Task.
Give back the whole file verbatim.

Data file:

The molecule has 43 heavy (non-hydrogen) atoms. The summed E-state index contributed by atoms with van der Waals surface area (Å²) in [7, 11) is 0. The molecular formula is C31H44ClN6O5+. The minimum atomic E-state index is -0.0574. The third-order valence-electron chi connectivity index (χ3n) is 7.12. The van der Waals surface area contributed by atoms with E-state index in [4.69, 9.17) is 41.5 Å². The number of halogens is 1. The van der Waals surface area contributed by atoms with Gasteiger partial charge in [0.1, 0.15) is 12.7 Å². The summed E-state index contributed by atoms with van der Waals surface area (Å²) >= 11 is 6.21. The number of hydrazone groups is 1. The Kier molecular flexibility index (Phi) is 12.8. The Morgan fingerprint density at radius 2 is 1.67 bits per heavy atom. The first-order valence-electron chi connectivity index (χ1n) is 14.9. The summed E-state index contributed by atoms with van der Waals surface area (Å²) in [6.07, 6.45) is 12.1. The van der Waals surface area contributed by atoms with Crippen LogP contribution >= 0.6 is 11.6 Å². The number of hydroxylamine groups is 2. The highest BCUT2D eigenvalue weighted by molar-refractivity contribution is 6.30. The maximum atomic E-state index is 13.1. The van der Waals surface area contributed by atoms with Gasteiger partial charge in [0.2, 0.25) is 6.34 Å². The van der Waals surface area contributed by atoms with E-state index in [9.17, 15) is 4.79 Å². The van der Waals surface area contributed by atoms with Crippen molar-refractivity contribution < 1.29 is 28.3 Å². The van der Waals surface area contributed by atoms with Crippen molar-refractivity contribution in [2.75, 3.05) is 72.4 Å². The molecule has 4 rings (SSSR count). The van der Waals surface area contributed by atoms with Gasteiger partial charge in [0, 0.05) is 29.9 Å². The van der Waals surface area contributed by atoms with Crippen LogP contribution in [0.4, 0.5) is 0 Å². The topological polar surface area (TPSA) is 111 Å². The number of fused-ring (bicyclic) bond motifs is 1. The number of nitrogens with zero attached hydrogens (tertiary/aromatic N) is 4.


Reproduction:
The molecule has 43 heavy (non-hydrogen) atoms. The summed E-state index contributed by atoms with van der Waals surface area (Å²) in [7, 11) is 0. The molecular formula is C31H44ClN6O5+. The minimum atomic E-state index is -0.0574. The third-order valence-electron chi connectivity index (χ3n) is 7.12. The van der Waals surface area contributed by atoms with E-state index in [4.69, 9.17) is 41.5 Å². The number of halogens is 1. The van der Waals surface area contributed by atoms with Gasteiger partial charge in [0.1, 0.15) is 12.7 Å². The summed E-state index contributed by atoms with van der Waals surface area (Å²) >= 11 is 6.21. The number of hydrazone groups is 1. The Kier molecular flexibility index (Phi) is 12.8. The Morgan fingerprint density at radius 2 is 1.67 bits per heavy atom. The first-order valence-electron chi connectivity index (χ1n) is 14.9. The summed E-state index contributed by atoms with van der Waals surface area (Å²) in [6.07, 6.45) is 12.1. The van der Waals surface area contributed by atoms with Crippen LogP contribution >= 0.6 is 11.6 Å². The number of hydroxylamine groups is 2. The highest BCUT2D eigenvalue weighted by molar-refractivity contribution is 6.30. The maximum atomic E-state index is 13.1. The van der Waals surface area contributed by atoms with Gasteiger partial charge in [0.2, 0.25) is 6.34 Å². The van der Waals surface area contributed by atoms with E-state index in [9.17, 15) is 4.79 Å². The van der Waals surface area contributed by atoms with Crippen molar-refractivity contribution < 1.29 is 28.3 Å². The van der Waals surface area contributed by atoms with Crippen molar-refractivity contribution in [2.75, 3.05) is 72.4 Å². The molecule has 4 rings (SSSR count). The van der Waals surface area contributed by atoms with Gasteiger partial charge in [0, 0.05) is 29.9 Å². The van der Waals surface area contributed by atoms with Crippen LogP contribution in [0.4, 0.5) is 0 Å². The topological polar surface area (TPSA) is 111 Å². The number of fused-ring (bicyclic) bond motifs is 1. The number of nitrogens with zero attached hydrogens (tertiary/aromatic N) is 4.